There is not a single state in the United States that has not experienced difficulties and tragic losses from the COVID pandemic. When outbreaks spread from cities to rural areas across the country, it became clear that no area was safe from potential infection. But do different places affect how a brush with the deadly disease will play out? According to the latest information, you are twice as likely to die of coronavirus if you live in a big city, according to a new report from NPR. To find this, reporters analyzed data on COVID-19-related deaths from Johns Hopkins University and the Centers for Disease Control and Prevention (CDC) and compared the figures from large cities, medium-sized cities, and small towns or rural areas. They found that of the first 100,000 deaths in the United States, a benchmark hit by the country in late May, 77,000 occurred in major metropolitan areas. During the other 100,000 registered deaths, more than half of all deaths were seen in large cities, with at least 56,000 reported. This means that 66.5 percent of the total deaths since the virus first affected American social media were among city dwellers, while 33.5 percent were in other areas, which made city dwellers twice as many die of COVID.
NPR points out that the largest metropolitan area in the country, New York City, was the site of 30,000 of the first 100,000 COVID deaths in the country. A study conducted in late June also showed that the COVID death rate in New York during this period was 1.45 percent – more than twice as high as 0.7 percent seen in countries such as France and China at the time. Of course, New York City was an early episode of the pandemic in the United States – and at that time there was also less understanding of how to treat the virus, which led to more deaths.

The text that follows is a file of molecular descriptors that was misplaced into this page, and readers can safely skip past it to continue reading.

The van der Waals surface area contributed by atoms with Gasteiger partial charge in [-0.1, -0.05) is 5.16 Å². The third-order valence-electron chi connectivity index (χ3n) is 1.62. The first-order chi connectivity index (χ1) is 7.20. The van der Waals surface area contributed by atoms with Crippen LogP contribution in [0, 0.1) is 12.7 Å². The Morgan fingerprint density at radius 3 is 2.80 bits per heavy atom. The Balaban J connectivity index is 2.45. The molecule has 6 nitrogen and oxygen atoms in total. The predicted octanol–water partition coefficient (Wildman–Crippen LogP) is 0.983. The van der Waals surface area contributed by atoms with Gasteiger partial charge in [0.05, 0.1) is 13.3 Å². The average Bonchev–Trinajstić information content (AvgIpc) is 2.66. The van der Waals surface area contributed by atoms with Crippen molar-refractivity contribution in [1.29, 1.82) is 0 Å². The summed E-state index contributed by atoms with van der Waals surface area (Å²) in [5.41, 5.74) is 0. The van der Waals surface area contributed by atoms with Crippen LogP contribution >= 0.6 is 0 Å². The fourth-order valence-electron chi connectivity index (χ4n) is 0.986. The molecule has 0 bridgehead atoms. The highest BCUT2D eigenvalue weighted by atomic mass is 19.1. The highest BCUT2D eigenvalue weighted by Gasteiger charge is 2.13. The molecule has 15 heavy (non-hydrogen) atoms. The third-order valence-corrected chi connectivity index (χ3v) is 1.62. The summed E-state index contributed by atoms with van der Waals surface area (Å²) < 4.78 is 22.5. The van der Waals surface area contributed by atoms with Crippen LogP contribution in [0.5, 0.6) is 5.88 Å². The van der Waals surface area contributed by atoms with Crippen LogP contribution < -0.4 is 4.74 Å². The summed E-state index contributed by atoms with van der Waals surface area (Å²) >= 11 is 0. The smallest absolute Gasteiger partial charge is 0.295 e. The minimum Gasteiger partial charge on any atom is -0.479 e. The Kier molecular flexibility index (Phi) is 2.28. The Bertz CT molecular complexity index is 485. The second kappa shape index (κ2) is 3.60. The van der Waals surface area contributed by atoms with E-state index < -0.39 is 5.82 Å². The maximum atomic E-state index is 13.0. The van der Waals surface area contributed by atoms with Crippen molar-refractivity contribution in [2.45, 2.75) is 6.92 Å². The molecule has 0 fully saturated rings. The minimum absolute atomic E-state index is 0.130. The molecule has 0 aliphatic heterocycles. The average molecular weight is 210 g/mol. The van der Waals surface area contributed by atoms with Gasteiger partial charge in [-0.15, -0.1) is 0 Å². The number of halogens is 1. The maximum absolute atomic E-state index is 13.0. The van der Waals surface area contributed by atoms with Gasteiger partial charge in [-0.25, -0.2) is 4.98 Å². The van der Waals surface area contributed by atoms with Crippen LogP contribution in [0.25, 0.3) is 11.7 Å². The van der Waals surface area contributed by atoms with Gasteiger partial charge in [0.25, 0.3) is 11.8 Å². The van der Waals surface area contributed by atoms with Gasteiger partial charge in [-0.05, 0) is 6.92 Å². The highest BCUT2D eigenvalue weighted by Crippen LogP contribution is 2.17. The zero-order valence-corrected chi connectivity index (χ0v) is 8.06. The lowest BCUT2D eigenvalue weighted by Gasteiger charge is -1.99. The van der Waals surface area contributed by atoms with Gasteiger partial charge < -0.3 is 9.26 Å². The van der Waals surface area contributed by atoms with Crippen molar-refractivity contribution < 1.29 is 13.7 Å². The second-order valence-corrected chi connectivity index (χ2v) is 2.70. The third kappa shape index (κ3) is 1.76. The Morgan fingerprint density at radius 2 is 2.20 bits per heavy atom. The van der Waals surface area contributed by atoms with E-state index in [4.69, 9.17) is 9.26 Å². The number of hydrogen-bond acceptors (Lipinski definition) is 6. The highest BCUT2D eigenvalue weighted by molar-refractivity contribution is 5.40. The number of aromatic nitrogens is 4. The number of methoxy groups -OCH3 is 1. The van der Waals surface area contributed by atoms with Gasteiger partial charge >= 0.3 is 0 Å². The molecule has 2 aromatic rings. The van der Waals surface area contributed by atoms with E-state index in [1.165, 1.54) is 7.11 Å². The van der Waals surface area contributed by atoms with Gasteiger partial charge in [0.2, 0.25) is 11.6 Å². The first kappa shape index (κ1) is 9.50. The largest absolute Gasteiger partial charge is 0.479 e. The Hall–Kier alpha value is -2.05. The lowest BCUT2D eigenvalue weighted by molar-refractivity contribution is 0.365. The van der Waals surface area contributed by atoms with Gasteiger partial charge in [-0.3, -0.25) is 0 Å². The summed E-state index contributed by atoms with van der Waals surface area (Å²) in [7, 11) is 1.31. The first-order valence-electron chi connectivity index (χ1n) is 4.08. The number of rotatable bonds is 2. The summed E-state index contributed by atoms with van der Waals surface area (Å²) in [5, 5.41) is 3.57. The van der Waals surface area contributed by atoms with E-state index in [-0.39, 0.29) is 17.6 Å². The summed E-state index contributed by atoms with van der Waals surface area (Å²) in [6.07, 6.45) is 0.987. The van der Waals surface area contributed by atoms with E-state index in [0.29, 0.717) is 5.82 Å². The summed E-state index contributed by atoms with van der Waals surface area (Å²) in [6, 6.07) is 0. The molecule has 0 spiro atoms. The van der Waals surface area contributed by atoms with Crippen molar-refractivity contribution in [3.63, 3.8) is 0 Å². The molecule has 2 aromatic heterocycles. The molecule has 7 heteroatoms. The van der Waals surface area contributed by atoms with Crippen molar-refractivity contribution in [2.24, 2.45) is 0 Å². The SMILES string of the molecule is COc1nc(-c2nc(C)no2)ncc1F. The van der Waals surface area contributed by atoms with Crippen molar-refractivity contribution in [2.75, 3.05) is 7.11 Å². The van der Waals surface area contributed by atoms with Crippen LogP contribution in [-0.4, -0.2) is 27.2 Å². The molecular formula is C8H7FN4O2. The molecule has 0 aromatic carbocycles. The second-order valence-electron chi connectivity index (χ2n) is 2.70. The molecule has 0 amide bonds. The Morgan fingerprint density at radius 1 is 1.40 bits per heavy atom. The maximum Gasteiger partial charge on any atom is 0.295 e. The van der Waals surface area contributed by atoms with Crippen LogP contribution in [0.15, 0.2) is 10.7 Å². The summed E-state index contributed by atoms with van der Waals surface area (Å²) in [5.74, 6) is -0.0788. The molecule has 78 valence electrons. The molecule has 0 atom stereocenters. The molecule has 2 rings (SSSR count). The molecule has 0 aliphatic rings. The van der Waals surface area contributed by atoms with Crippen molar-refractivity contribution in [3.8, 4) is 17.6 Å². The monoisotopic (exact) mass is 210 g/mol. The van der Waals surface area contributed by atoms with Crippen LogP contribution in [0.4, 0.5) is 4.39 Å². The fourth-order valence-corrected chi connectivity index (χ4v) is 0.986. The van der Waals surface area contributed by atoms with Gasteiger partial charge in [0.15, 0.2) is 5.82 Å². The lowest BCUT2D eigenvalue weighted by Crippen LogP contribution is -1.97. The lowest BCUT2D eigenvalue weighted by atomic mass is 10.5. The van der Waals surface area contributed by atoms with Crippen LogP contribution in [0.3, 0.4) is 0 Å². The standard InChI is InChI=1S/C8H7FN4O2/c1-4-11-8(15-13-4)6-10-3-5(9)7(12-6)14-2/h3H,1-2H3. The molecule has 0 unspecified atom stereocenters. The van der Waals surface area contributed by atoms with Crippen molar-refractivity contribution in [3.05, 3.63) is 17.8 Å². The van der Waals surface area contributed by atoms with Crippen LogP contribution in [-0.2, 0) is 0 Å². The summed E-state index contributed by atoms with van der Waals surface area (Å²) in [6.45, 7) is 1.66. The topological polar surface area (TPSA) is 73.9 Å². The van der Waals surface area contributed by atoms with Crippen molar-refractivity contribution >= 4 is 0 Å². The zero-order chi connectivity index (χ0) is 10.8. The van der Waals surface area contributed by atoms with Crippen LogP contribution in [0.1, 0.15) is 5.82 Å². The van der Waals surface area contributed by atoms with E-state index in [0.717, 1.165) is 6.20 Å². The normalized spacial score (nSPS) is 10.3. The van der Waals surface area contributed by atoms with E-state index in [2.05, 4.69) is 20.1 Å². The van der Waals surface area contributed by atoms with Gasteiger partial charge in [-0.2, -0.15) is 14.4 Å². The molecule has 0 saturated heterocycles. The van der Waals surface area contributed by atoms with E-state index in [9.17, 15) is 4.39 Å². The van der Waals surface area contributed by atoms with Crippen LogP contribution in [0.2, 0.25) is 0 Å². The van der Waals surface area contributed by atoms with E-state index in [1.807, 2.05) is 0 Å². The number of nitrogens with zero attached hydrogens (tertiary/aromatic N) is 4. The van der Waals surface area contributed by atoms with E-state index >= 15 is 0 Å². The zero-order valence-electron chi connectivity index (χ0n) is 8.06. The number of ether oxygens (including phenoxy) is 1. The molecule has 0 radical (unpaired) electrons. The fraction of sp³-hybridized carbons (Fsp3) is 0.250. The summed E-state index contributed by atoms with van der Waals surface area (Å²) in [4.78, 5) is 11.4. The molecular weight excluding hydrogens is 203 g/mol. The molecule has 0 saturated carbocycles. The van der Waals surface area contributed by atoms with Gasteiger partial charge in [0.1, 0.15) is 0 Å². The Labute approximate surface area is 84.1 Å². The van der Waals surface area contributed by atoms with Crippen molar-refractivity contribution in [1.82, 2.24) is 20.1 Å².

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In NPR’s research, medium-sized cities saw the largest increase in the other 100,000 deaths recorded, doubling from 15,000 to 30,000 in the latest set of data – especially in hard-hit states such as Arizona, Florida, California and Texas. of us live in a bubble. We will interact with each other – rural, urban, whatever, ” Ali Mokdad, MD, an epidemiologist at the Institute for Health Metrics and Evaluation at the University of Washington, told NPR. “People live far apart, are less likely to see each other, but we have events that bring us together. And the cases follow.” And if you think you have COVID, check out These are the 51 most common COVID symptoms you may have.Read the original article on Best life.
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